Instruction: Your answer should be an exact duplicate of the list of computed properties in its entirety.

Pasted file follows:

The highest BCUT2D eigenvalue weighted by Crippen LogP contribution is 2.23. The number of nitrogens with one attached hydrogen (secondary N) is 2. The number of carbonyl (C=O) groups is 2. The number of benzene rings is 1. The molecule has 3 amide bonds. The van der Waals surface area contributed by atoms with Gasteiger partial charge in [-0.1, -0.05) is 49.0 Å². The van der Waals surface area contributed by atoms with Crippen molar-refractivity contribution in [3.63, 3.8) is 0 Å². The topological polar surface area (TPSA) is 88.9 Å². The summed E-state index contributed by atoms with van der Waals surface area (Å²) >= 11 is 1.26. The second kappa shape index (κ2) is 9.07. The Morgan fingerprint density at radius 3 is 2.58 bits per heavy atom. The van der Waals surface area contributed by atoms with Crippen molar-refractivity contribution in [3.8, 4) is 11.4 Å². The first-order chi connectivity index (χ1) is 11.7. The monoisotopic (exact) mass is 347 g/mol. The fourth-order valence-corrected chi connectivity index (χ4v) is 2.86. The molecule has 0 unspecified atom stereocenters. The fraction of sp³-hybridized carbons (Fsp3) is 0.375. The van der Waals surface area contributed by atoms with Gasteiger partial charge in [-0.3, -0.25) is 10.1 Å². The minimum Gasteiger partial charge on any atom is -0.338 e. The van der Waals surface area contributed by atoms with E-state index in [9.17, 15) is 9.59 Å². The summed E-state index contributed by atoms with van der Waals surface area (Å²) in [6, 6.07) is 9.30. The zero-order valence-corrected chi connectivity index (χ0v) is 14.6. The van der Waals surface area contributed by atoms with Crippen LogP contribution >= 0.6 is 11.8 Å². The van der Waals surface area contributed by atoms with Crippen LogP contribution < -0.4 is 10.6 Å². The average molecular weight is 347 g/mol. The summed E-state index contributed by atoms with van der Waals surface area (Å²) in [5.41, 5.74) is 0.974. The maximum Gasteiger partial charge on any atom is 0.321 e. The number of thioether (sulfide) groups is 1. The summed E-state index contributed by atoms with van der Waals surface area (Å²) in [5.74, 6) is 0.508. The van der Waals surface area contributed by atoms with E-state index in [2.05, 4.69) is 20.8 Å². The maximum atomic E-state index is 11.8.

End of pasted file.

The highest BCUT2D eigenvalue weighted by Crippen LogP contribution is 2.23. The number of nitrogens with one attached hydrogen (secondary N) is 2. The number of carbonyl (C=O) groups is 2. The number of benzene rings is 1. The molecule has 3 amide bonds. The van der Waals surface area contributed by atoms with Gasteiger partial charge in [-0.1, -0.05) is 49.0 Å². The van der Waals surface area contributed by atoms with Crippen molar-refractivity contribution in [3.63, 3.8) is 0 Å². The topological polar surface area (TPSA) is 88.9 Å². The summed E-state index contributed by atoms with van der Waals surface area (Å²) >= 11 is 1.26. The second kappa shape index (κ2) is 9.07. The Morgan fingerprint density at radius 3 is 2.58 bits per heavy atom. The van der Waals surface area contributed by atoms with Crippen molar-refractivity contribution in [3.8, 4) is 11.4 Å². The first-order chi connectivity index (χ1) is 11.7. The monoisotopic (exact) mass is 347 g/mol. The fourth-order valence-corrected chi connectivity index (χ4v) is 2.86. The molecule has 0 unspecified atom stereocenters. The fraction of sp³-hybridized carbons (Fsp3) is 0.375. The van der Waals surface area contributed by atoms with Gasteiger partial charge in [-0.3, -0.25) is 10.1 Å². The minimum Gasteiger partial charge on any atom is -0.338 e. The van der Waals surface area contributed by atoms with E-state index in [9.17, 15) is 9.59 Å². The summed E-state index contributed by atoms with van der Waals surface area (Å²) in [6, 6.07) is 9.30. The zero-order valence-corrected chi connectivity index (χ0v) is 14.6. The van der Waals surface area contributed by atoms with Crippen LogP contribution >= 0.6 is 11.8 Å². The van der Waals surface area contributed by atoms with Crippen LogP contribution < -0.4 is 10.6 Å². The average molecular weight is 347 g/mol. The summed E-state index contributed by atoms with van der Waals surface area (Å²) in [5.41, 5.74) is 0.974. The maximum Gasteiger partial charge on any atom is 0.321 e. The number of thioether (sulfide) groups is 1. The summed E-state index contributed by atoms with van der Waals surface area (Å²) in [5.74, 6) is 0.508. The van der Waals surface area contributed by atoms with E-state index in [2.05, 4.69) is 20.8 Å². The maximum atomic E-state index is 11.8.